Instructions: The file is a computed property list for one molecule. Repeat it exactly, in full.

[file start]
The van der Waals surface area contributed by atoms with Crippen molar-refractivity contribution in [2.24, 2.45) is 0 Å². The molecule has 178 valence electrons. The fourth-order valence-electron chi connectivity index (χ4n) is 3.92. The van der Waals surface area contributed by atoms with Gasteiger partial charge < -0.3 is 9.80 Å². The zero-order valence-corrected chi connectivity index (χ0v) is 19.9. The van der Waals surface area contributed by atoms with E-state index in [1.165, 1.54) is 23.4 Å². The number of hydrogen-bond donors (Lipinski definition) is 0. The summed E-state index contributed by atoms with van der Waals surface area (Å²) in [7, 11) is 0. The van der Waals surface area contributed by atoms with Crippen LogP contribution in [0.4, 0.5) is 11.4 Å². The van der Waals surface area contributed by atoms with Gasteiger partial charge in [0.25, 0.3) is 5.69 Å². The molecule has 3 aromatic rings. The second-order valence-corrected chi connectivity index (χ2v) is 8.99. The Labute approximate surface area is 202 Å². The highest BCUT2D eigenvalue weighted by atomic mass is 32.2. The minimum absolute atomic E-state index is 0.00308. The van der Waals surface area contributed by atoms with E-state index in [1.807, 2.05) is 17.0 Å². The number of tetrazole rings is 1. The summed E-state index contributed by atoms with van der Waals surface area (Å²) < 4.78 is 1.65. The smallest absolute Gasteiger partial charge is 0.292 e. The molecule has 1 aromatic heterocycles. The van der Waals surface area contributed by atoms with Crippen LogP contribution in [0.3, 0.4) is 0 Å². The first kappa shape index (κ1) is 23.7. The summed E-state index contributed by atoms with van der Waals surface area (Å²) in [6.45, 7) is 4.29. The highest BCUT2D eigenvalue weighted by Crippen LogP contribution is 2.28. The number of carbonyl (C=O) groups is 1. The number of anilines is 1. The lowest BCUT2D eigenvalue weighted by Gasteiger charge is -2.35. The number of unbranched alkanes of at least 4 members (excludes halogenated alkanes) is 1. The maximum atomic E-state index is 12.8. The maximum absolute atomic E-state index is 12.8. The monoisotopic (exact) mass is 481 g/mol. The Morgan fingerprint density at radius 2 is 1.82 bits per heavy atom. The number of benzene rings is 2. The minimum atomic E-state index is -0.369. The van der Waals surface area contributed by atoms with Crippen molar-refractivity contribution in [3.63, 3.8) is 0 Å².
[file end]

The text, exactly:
The van der Waals surface area contributed by atoms with Crippen molar-refractivity contribution in [2.24, 2.45) is 0 Å². The molecule has 178 valence electrons. The fourth-order valence-electron chi connectivity index (χ4n) is 3.92. The van der Waals surface area contributed by atoms with Gasteiger partial charge < -0.3 is 9.80 Å². The zero-order valence-corrected chi connectivity index (χ0v) is 19.9. The van der Waals surface area contributed by atoms with E-state index in [1.165, 1.54) is 23.4 Å². The number of hydrogen-bond donors (Lipinski definition) is 0. The summed E-state index contributed by atoms with van der Waals surface area (Å²) in [7, 11) is 0. The van der Waals surface area contributed by atoms with Crippen LogP contribution in [0.4, 0.5) is 11.4 Å². The van der Waals surface area contributed by atoms with Gasteiger partial charge in [0.25, 0.3) is 5.69 Å². The molecule has 3 aromatic rings. The second-order valence-corrected chi connectivity index (χ2v) is 8.99. The Labute approximate surface area is 202 Å². The highest BCUT2D eigenvalue weighted by atomic mass is 32.2. The minimum absolute atomic E-state index is 0.00308. The van der Waals surface area contributed by atoms with E-state index in [1.807, 2.05) is 17.0 Å². The number of tetrazole rings is 1. The summed E-state index contributed by atoms with van der Waals surface area (Å²) < 4.78 is 1.65. The smallest absolute Gasteiger partial charge is 0.292 e. The molecule has 1 aromatic heterocycles. The van der Waals surface area contributed by atoms with Crippen LogP contribution in [0.3, 0.4) is 0 Å². The first kappa shape index (κ1) is 23.7. The summed E-state index contributed by atoms with van der Waals surface area (Å²) in [6.45, 7) is 4.29. The highest BCUT2D eigenvalue weighted by Crippen LogP contribution is 2.28. The number of carbonyl (C=O) groups is 1. The number of anilines is 1. The lowest BCUT2D eigenvalue weighted by Gasteiger charge is -2.35. The number of unbranched alkanes of at least 4 members (excludes halogenated alkanes) is 1. The maximum atomic E-state index is 12.8. The maximum absolute atomic E-state index is 12.8. The monoisotopic (exact) mass is 481 g/mol. The Morgan fingerprint density at radius 2 is 1.82 bits per heavy atom. The number of benzene rings is 2. The minimum atomic E-state index is -0.369. The van der Waals surface area contributed by atoms with Crippen molar-refractivity contribution in [3.63, 3.8) is 0 Å².